Back in the mid eighties I was active in sport caving (spelunking to non participants) and as a side effect became quite interested in bats and bat conservation. Even bought a then 'state of the art' bat house from someone at a grotto meeting for around $25. Essentially a small bird house with a slit in the bottom instead of a hole in the front.

Quite useless as it turned out, had it up for many years in various locations and it never to my knowledge had a single bat visit much less take up residence. It eventually rotted and fell from the tree it was in. Thus ending chapter one...

Summer of 2010 we noticed a small colony of bats living in the eaves of our house. A nursery colony since a fallen young bat first drew our attention to it.

In researching currently available bat houses I was immediately struck by three things. First by how radically different they are today than back then. Much larger, opened bottom with multiple roughened baffles for the bats to cling to and closely spaced to discourage wasps from joining the bats. BCI (Bat Conservation International) even recommends caulking and painting the outside to prevent drafts. As well as strategically placed vents so each bat house has a variety of micro climates within.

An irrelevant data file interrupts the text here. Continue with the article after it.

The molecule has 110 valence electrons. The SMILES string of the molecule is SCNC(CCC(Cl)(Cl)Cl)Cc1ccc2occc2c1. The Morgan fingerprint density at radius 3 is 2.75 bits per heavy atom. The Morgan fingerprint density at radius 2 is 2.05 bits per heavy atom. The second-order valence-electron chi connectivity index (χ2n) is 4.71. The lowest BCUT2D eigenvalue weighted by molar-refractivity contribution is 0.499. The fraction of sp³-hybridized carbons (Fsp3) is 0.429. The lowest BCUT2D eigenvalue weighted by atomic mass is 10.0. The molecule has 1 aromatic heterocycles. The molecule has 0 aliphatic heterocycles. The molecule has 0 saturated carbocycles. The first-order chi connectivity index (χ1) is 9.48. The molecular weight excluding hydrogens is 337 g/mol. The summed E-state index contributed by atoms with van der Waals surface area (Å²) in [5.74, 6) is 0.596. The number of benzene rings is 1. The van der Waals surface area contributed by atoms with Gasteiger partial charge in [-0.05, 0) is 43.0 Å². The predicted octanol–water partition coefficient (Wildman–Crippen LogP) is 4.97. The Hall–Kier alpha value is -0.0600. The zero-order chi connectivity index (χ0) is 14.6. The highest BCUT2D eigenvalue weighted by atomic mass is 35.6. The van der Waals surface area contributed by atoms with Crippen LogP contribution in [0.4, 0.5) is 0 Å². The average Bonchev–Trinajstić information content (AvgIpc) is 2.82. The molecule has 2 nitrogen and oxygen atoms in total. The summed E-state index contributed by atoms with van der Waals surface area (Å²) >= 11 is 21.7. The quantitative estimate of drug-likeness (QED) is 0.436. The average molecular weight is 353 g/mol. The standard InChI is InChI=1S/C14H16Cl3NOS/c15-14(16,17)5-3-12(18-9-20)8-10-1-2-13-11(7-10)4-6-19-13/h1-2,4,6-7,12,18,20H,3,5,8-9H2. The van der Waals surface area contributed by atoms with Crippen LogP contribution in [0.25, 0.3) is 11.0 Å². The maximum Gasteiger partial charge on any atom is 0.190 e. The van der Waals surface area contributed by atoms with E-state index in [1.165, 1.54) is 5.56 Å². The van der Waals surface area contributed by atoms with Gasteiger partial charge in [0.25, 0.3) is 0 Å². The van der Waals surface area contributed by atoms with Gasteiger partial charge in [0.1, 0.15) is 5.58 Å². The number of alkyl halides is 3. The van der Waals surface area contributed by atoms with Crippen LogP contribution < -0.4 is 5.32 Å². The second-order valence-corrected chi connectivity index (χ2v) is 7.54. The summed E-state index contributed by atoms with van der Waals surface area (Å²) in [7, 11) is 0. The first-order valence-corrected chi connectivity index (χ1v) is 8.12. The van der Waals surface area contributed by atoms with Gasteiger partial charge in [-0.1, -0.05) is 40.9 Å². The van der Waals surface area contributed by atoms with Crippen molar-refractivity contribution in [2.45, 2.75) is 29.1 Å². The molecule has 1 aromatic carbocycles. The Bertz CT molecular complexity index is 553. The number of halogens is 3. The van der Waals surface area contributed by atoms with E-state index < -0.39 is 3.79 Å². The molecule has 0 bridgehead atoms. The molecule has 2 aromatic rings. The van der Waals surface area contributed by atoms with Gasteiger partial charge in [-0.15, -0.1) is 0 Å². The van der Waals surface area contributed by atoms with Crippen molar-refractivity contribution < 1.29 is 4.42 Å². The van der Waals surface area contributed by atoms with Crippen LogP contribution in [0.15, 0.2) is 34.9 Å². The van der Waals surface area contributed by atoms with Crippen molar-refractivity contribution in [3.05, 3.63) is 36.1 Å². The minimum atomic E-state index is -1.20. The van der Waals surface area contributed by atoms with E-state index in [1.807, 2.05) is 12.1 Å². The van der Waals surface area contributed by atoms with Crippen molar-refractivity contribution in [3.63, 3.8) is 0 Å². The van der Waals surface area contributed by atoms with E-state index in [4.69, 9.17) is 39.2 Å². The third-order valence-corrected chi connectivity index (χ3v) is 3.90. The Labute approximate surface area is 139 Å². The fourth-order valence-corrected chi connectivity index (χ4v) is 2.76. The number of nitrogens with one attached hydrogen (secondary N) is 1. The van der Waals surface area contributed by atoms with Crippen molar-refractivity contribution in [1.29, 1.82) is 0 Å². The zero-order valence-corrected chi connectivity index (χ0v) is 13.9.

Second by just how expensive nice bat houses are today. The large attractive ones are well over $200.
Ouch! A decent sized ugly house can run a hundred bucks. Tiny, virtually useless, artsy-craftsy bat houses can run $40 to $50. Even kits are not cheap and some of those are rather ugly as well.

Third by the fact that there are several (apparently quite successful?) plastic bat houses on the market today. Hand crafted like their labor intensive wooden counterparts and none that appear to have been designed with the intent of being truly mass produced. Now if alarm bells just went off in your mind, explaining the "dot com" part of the URL above, you can imagine how I felt at the time since I coincidentally worked in plastics manufacturing.

Rotational molding to be precise, and building my first mold
is thoroughly documented with numerous large pictures (warning mobile and dial up users!)

Now spring 2012 and my mold is almost finished. Have three prototype bat houses up around our farm with mixed success. A pole mounted bat house installed in 2011 has had several visitors, but no long term residents. One of two building mounted bat houses installed 2012 enticed our small (but growing!) maternity colony to move in within a month of the bats return.

Bats 'hanging' out on a hot day.

Had to wait for a 105 degree day to get this picture.

Thanks for visiting!

William Bagwell.